UAH student Megan Jordan selected for inaugural Patti Grace Smith Fellowship

Megan Jordan is one of 43 Black undergraduate students selected nationally for the inaugural...
Megan Jordan is one of 43 Black undergraduate students selected nationally for the inaugural Patti Grace Smith Fellowship Class of 2021.(Megan Jordan)
Updated: Mar. 3, 2021 at 3:55 PM CST
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HUNTSVILLE, Ala. (WAFF) - A student at the University of Alabama Huntsville, was recently selected for a inaugural fellowship, being one of the 43 Black undergraduate students nationally who have been named fellows.

Jordan is from Mobile and is a sophomore majoring in aerospace engineering at UAH,.

This summer Jordan will intern as a structures engineer at Hermeus Corporation - an American startup company designing a hypersonic aircraft - in Atlanta, Georgia.

Jordan says she was ecstatic when she received the news of being chosen for this prestigious fellowship.

The Patti Grace Smith Fellowship aims to combat underrepresentation of Black and African-American employees in the U.S. aerospace workforce. According to Aviation Week Network only 6% of U.S. aerospace are defense workers and only 3% of aerospace executives are Black.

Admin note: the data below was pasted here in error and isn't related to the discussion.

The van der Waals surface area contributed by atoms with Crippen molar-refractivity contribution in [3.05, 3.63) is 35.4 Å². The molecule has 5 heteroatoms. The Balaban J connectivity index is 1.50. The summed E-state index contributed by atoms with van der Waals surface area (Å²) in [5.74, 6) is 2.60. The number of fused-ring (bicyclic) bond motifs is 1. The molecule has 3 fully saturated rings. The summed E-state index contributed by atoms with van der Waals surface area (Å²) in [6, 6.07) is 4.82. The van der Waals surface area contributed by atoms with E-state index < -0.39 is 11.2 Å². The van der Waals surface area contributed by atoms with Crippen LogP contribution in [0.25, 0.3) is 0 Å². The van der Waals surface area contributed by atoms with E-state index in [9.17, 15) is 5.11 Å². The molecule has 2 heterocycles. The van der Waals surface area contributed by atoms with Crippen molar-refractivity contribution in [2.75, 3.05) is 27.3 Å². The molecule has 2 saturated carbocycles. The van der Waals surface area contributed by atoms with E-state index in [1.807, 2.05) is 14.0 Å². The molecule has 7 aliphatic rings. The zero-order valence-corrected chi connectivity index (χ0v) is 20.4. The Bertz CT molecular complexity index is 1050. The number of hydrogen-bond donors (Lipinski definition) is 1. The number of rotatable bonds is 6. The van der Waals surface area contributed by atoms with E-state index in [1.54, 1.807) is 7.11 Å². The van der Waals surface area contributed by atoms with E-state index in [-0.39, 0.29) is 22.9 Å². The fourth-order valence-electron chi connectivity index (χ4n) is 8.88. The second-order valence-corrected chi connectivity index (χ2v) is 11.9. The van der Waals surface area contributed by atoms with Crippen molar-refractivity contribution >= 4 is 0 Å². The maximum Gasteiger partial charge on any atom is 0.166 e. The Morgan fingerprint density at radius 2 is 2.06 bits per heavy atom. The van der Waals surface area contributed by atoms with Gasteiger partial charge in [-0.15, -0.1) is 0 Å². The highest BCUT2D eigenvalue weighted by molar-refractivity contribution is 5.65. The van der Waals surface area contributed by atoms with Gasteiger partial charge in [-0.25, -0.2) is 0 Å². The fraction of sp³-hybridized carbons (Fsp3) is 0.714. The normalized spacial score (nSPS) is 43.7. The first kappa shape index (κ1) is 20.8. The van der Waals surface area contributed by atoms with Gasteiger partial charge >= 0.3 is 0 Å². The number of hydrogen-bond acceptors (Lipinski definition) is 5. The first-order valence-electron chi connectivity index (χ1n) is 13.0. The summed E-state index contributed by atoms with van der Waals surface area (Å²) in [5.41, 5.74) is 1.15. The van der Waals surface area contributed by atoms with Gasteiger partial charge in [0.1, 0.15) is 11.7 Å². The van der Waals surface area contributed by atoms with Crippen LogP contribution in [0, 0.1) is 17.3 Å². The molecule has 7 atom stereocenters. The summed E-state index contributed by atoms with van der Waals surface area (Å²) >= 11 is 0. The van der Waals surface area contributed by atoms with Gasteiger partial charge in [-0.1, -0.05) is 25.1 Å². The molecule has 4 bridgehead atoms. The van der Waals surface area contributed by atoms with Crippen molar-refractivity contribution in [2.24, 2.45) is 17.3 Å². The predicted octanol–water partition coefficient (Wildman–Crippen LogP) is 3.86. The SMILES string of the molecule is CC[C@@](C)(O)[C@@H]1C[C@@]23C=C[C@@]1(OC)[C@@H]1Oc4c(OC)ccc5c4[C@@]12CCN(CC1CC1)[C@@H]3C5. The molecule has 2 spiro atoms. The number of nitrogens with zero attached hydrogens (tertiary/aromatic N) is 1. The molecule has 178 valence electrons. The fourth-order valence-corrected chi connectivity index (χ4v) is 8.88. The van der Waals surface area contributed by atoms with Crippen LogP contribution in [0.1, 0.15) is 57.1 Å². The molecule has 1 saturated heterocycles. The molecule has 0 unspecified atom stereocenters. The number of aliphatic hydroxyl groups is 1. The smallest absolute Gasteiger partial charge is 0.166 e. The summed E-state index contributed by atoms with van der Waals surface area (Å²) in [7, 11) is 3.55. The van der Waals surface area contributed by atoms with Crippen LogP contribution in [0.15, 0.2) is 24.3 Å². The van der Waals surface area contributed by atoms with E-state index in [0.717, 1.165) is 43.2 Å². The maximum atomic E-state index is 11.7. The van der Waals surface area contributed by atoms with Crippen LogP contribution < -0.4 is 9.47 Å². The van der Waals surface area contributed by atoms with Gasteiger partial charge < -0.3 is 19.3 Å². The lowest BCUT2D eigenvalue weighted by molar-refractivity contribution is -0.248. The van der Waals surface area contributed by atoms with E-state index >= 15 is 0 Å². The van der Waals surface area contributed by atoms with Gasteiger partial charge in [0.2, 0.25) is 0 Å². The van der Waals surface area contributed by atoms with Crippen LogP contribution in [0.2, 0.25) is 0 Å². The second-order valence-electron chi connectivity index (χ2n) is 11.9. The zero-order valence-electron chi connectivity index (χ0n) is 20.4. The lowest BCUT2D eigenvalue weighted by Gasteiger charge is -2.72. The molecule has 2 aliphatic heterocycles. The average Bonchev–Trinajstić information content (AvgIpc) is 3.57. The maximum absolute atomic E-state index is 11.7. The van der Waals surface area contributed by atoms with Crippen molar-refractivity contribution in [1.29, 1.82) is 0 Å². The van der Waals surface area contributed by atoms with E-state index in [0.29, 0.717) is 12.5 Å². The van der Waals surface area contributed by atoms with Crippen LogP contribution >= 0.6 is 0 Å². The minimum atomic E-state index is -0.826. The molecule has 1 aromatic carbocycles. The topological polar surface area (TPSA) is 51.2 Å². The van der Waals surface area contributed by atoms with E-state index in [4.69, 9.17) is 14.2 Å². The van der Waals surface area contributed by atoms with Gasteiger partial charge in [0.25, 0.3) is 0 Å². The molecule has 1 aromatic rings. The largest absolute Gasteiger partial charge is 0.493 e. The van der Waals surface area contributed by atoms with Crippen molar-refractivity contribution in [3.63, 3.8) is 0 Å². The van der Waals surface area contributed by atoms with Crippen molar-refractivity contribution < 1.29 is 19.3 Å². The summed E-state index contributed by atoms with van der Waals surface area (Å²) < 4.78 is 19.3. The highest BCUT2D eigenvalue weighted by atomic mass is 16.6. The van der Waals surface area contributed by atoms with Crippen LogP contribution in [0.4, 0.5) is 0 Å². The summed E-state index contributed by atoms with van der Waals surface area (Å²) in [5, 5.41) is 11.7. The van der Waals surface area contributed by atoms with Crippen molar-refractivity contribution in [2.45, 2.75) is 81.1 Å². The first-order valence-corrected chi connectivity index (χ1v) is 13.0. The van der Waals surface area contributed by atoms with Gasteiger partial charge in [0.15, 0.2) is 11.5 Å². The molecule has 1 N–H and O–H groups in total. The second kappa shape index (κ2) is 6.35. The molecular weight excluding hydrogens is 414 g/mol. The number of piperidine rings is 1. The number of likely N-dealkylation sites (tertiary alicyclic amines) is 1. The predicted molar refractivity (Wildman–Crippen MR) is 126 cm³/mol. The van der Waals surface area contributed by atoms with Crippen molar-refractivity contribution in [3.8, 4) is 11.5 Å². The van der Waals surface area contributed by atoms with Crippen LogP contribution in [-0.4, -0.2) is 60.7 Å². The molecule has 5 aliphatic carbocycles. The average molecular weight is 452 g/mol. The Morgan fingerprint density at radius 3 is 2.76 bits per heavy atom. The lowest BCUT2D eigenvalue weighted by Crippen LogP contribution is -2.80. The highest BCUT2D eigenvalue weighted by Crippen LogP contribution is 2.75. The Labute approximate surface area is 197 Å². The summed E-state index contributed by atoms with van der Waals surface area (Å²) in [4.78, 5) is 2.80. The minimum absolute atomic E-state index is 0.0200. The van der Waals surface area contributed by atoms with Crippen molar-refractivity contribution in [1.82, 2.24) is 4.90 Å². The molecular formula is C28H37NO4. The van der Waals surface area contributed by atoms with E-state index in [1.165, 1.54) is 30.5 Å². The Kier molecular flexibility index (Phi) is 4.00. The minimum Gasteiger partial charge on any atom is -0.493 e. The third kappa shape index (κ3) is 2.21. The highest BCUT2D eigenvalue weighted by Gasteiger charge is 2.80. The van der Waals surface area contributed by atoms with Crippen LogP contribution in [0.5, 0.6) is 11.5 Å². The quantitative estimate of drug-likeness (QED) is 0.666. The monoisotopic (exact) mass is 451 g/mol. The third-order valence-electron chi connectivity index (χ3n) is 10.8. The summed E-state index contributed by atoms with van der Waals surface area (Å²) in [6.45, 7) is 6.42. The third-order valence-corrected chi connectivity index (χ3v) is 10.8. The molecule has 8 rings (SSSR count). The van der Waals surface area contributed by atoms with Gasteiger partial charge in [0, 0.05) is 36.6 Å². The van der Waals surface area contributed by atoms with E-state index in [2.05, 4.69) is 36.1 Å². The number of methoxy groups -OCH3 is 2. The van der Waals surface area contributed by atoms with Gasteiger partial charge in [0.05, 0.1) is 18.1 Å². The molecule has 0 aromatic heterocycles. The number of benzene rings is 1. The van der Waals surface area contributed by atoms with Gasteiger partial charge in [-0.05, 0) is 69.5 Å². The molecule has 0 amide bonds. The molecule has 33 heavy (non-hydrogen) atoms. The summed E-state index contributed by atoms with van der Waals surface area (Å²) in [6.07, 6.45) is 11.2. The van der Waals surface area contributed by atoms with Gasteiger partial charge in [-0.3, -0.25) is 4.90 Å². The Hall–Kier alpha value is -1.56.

“The Patti Grace Smith Fellowship exists to serve extraordinarily talented students who possess everything that is needed to thrive in aerospace, but who come from a community where talent has long been overlooked by our industry,” says Col. B. Alvin Drew Jr. (USAF, retired), a two-time Space Shuttle astronaut and a co-founder of the fellowship.

At Hermeus Corp., Jordan will serve as a support the structures team in designing ground test equipment and tooling for early-stage vehicle design.

According to Jordan, Patti Grace Smith Fellows are awarded a challenging internship at one of the nation’s leading aerospace firms. During their time as a fellow they will obtain a living wage, two hand-picked personal mentors and a cash grant of nearly $2,000.

“These new Patti Grace Smith Fellows inspire us with their drive, their intellect, their work ethic, and their deep commitment to advancing the state of the aerospace industry – not only in terms of our science and engineering, but also in terms of how we cultivate and honor talent in our workforce,” Col. Drew says. “The level of interest we received from applicants, and the caliber of the students who’ve made it through three intense rounds of selection, show beyond a shadow of a doubt the incredible impact that Black excellence can, has, and will make in aerospace.”

Catch Megan Jordan this week on Tennessee Valley Living at 11 a.m.!

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